The internet has taking focus on the story of Andrew Johnson, a high school wrestler who was forced to cut off his Locks by a referee. His locks were then cut off in front of everyone in attendance. To add to the story, the locks were then swept up and thrown in the dumpster. This provided no option for the locks to be reattached.
The dreadlock reattachment process can take many different forms but over a period of months, individuals like Andrew can have their locks re-attached and regain some of the extensive time that it took them to grow.
To recap referee Alan Maloney jumped into the fold at the moment that Andrew was getting ready to compete and gave the 16 year old the dreadful option of cutting his hair or forfeiting the match. It happened so quickly that Andrew didn’t really have time to process his decision. It is unclear how Andrew had competed before without regulations being addressed to his school and his team. It would appear that at some point communication would have been handed down to schools letting children with long hair know that they can’t compete.
Lavar Declares Lonzo, LaMelo won’t leave BBB
For the Big Baller Brand, it’s all about family.
However, after the Ball family’s company had been hit with fraud, scandals, and faulty products, New Orleans Pelicans Lonzo Ball and top 2020 NBA Draft prospect LaMelo Ball are considering starting fresh with new endorsement deals.
But according to their father Lavar Ball, his two sons aren’t going anywhere.
In his TMZ interview, the CEO of Big Baller Brand stated, “Lonzo can think all day. He ain’t signing with nobody but Big Baller Brand.”
Recently, Lonzo openly stated he is interested in signing endorsement deals with other brands. Lonzo has also encouraged his brother LaMelo to take meetings with other shoe brands before signing a shoe deal.
Lonzo has appeared to be at odds with Lavar all offseason. After Big Baller Brand Co-Founder Alan Foster allegedly stole $1.5 million from the company, Lonzo became wary of the company’s value. In response, Lavar claimed Lonzo is “damaged goods” on their hit reality TV show Ball in the Family.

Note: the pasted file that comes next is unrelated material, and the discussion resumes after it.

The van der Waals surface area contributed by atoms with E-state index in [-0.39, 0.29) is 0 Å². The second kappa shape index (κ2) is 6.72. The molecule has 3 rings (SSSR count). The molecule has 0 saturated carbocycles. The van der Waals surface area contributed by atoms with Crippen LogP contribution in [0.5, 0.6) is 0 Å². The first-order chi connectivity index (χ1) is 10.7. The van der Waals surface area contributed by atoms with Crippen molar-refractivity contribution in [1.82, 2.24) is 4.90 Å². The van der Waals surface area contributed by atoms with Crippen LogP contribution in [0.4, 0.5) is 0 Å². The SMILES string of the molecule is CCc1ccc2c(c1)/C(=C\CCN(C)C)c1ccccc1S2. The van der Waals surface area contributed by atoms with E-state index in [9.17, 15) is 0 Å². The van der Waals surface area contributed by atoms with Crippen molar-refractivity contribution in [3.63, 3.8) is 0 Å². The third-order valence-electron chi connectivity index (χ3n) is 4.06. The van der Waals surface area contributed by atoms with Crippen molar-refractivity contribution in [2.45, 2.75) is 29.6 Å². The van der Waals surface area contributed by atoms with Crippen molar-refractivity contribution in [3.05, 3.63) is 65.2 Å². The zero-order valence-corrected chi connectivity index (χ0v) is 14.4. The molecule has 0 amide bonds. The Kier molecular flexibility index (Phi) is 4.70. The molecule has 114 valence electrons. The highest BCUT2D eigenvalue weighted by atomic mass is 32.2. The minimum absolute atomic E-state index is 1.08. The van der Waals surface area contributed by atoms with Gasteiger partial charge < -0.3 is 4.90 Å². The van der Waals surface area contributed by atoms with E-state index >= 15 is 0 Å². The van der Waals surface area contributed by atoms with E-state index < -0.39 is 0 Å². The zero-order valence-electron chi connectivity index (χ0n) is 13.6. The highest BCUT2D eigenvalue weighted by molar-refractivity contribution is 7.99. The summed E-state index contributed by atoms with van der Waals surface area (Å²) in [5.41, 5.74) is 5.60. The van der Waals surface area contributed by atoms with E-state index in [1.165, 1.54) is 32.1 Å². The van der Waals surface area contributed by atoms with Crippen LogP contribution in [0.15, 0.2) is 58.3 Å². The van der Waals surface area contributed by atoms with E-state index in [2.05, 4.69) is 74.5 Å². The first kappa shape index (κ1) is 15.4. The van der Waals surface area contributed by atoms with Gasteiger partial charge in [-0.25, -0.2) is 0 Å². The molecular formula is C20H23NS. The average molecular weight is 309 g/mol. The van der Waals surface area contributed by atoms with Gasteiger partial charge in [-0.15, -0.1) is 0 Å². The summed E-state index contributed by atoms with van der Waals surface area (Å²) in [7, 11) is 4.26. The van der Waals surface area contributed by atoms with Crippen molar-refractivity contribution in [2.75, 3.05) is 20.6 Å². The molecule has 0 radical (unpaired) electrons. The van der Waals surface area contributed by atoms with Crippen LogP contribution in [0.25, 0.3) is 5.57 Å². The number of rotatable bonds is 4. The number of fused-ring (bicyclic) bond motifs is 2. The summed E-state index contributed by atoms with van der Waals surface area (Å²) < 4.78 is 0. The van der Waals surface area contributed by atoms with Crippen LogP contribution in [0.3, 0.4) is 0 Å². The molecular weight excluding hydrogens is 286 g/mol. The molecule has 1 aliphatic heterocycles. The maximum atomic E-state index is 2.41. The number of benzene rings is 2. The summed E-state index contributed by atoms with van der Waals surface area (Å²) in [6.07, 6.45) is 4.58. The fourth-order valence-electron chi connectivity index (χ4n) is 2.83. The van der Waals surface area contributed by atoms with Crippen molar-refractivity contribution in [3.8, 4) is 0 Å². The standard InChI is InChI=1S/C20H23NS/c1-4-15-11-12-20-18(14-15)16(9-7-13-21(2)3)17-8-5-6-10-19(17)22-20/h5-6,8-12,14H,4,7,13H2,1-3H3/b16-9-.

Lonzo has also gone on record to bash the quality of BBB’s products, claiming he “had to switch [his shoes] every quarter because they would just rip.”
Lavar also said LaMelo would stay with the brand as well, even though he has not worn any BBB shoes while playing in the NBL in Australia. Nike has reportedly scouted LaMelo for a potential endorsement deal with the Oregon-based company.
With the Big Baller Brand facing so much turmoil, Lavar’s fatherly commands may not be enough to keep his sons with the family brand.
Snoop Dogg Unapologetic in Kansas Concert Scandal
On October 4th, legendary rapper Snoop Dogg performed at Kansas’ Late Night at the Phog, a kickoff event for their Men and Women’s basketball teams. However, his concert did not come without backlash.
In front of what was supposed to be a family-friendly audience, Snoop Dogg cut no profanity from his lyrics, brought out a woman on a stripper pole, and shot fake $100 bills into the crowd with a money gun.
Naturally, the university was less than pleased with the concert. Kansas athletics director Jeff Long claimed they “expected a clean version of the show” after discussions with Snoop Dogg’s management before the performance. Long extended a “personal apology to those of were offended.”